An award protest reaffirms: You’ve got to treat all bidders equally

The Government Accountability Office recently upheld the protest of a contract award from the Defense Intelligence Agency. DIA was hiring a small business to co...

The Government Accountability Office recently upheld the protest of a contract award from the Defense Intelligence Agency. DIA was hiring a small business to conduct counterintelligence training. It used a slightly unconventional approach to evaluating bidders. But the source selection authority made a basic mistake. For the details, Federal Drive Host Tom Temin talked with attorney Zach Prince, a partner at Haynes Boone.

Interview Transcript: 

Zach Prince Secure Offense was protesting an award by DIA to a company called DarkStar Intelligence. DIA was purchasing off the [General Services Administration (GSA)] schedule using eBuy, which is honestly a pretty interesting way to be procuring counterintelligence training. But in any case, the agency did this through a two step process where first you submit your proposal and they would do the compliance check to determine if your quote actually satisfies the labor category mapping and security requirements. And then assuming you passed, they would assess you based on technical approach and capability, and price. Two separate buckets. Price was a typical submitted a proposal submission, but for technical approach and capability. They wanted to do this only through oral presentations and that’s it. And they gave you in advance questions that you needed to address, general categories and then specific scenarios. But there is no technical submission beyond this oral presentation you did.

Tom Temin Right. So training and it’s kind of hard to show what you would do technically, I guess, unless it’s presentations or something or simulations. And as far as the price was concerned, that was simply labor hours.

Zach Prince Yeah, that’s right. They were planning to make determinations of certain competencies based on your oral presentation, and then they would assess your price and make it best value tradeoff.

Tom Temin And one of the presentations you had to make as a bitter was, what would happen if 25% of the staff quit and you were down staffing by to the 75% level, how you would continue to carry out the training.

Zach Prince Yeah, that was one of the specific questions. They directed officers to discuss is any mitigation strategies to reduce the risks, the negative impact to the training if you’ve dropped below the 75% level. And that’s an important point, because that was sort of the heart of the prevailing grounds, at least of this protest. A secure fence had argued that the agency irrationally assessed it a lower confidence level because it hadn’t, in its oral presentation, addressed its mitigation strategy. GAO disagreed with that. They said, actually, you didn’t address any mitigation approach for dropping below 75%, but there was disparate treatment. That is, they treated DarkStar and secure offense in a different fashion, because DarkStar, the awardee, also failed to address this point. So it was rational for the agency to ding Secure Offense. They should have done the same to DarkStar, and that mattered a lot to GAO’s analysis.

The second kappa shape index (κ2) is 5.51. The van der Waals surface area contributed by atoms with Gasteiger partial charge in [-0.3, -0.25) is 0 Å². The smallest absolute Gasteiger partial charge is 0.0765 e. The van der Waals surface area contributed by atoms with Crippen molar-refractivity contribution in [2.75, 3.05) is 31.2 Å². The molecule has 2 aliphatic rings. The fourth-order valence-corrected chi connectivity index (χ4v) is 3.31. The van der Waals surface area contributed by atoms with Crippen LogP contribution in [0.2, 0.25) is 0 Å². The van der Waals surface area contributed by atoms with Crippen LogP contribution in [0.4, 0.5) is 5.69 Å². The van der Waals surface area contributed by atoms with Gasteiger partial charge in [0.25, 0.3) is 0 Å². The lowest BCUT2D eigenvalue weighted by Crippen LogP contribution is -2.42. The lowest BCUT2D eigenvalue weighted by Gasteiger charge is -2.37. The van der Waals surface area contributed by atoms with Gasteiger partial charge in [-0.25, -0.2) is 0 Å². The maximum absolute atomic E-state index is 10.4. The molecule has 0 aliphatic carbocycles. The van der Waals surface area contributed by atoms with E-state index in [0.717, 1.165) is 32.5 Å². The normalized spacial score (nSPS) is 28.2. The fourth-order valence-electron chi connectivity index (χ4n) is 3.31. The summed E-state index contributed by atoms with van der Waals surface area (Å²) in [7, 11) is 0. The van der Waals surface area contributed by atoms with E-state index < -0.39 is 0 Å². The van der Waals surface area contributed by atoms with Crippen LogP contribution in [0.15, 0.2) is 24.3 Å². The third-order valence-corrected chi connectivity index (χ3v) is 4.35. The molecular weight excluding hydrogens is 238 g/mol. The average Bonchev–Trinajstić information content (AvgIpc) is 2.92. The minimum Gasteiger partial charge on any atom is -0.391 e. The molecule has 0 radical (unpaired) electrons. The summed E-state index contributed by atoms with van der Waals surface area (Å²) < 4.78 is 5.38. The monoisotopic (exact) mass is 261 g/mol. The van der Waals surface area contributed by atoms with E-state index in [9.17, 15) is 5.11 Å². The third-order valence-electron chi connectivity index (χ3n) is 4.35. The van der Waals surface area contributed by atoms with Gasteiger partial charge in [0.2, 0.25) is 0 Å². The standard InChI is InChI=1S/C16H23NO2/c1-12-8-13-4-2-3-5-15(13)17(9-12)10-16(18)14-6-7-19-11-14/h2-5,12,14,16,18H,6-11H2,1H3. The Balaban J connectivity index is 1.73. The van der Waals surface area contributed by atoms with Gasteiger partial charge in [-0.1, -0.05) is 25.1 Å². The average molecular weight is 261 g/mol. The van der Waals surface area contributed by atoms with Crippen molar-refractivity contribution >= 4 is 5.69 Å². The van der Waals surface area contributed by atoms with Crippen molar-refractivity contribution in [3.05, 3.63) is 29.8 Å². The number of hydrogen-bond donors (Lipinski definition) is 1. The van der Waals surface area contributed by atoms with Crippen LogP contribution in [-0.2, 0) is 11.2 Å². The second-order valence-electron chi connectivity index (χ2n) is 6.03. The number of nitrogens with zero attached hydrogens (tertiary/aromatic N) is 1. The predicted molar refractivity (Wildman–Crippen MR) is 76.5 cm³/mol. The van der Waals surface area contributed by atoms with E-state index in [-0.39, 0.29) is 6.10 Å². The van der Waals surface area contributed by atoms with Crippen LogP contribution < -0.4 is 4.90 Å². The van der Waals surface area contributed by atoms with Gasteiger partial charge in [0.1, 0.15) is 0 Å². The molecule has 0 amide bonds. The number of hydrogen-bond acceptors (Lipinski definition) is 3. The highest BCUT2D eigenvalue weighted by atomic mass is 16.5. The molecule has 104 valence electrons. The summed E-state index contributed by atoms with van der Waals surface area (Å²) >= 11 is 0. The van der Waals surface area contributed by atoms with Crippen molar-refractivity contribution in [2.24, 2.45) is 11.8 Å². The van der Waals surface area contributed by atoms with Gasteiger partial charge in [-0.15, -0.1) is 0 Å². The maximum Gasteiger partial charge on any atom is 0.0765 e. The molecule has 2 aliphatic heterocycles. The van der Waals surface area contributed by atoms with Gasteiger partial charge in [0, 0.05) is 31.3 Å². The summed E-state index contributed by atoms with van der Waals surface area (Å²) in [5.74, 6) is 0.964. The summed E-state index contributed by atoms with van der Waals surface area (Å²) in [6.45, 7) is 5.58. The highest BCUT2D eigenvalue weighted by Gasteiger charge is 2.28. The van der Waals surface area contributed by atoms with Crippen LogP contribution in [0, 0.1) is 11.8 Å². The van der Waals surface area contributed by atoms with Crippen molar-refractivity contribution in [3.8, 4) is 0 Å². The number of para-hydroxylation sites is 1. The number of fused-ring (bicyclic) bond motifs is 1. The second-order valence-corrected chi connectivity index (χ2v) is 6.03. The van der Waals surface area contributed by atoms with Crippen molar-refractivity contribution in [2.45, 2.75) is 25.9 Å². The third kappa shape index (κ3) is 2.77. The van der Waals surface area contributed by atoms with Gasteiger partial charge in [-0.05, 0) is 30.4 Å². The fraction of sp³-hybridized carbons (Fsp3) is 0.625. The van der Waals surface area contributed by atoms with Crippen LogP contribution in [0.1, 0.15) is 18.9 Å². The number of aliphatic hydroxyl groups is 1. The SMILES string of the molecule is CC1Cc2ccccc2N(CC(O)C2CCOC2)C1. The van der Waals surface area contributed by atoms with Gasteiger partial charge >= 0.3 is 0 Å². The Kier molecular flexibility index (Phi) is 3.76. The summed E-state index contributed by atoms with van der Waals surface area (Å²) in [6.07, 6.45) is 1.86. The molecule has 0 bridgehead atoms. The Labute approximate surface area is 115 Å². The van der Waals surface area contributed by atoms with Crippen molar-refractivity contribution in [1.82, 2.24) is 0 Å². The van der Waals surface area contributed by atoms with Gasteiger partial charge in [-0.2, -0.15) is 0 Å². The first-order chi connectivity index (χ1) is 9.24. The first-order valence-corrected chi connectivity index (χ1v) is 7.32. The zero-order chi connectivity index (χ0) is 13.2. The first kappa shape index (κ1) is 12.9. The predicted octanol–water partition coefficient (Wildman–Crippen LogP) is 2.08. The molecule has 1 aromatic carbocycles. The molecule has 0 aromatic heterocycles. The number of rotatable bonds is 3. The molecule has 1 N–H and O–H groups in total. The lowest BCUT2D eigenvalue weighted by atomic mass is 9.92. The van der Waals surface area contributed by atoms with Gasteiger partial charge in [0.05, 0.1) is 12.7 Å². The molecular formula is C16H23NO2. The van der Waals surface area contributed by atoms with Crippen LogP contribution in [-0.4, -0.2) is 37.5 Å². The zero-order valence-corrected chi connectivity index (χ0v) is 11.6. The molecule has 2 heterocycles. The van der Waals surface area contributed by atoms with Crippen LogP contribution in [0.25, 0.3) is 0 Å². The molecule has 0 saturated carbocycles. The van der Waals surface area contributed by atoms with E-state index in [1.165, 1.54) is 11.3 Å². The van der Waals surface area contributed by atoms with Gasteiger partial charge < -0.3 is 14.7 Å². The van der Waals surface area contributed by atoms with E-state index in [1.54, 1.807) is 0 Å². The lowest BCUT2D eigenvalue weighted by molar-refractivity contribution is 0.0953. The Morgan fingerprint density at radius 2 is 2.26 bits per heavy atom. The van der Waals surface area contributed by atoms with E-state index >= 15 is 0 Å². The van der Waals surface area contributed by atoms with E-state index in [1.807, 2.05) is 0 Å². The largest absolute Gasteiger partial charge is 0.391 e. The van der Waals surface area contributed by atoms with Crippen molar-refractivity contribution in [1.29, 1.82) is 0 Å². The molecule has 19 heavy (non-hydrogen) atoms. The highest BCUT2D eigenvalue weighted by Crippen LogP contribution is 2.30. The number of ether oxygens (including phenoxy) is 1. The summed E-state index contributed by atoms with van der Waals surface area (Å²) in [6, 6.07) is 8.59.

Tom Temin Because this was a sustainment, which only happens in, what, about 15 or 20% of the protests that are brought.

Zach Prince Yeah, that’s right. It’s not very frequent. And it was an interesting sustain, too, because there are quite a few footnotes, you always see in the GAO decisions, these footnotes that say we actually did see all of your arguments, except we don’t talk about them here. It’s because they’re meritless and we’re dismissing them or whatever it is. Here there are a couple of footnotes where they say either this could have been around for sustain essentially, but we’re not ruling on this. But agency versus sustaining anyway, so really think about this, or the agency didn’t deal with this at all in the protest. So, again, since we’re making the agency go do it again, think about addressing these points and try to make this better next time.

Tom Temin Interesting. So it almost says that when you protest, submit a variety of grounds, hoping that one will stick.

Zach Prince That is absolutely always the GAO strategy, that you throw everything at the wall and frankly, you very rarely win on the initial grounds you go in on, because you’re doing it blind. You don’t get the record until after you submit your protest, and then you have to try to find something there that’s the basis for sustained, particularly at GAO. At the court it’s, I think, a little bit more targeted.

Tom Temin We’re speaking with procurement attorney Zach Prince, a partner at Haynes Boone. And we should also point out that the dark horse initially winning bidder was slightly higher priced than secure offense, not a whole lot more, but half a million dollars or so.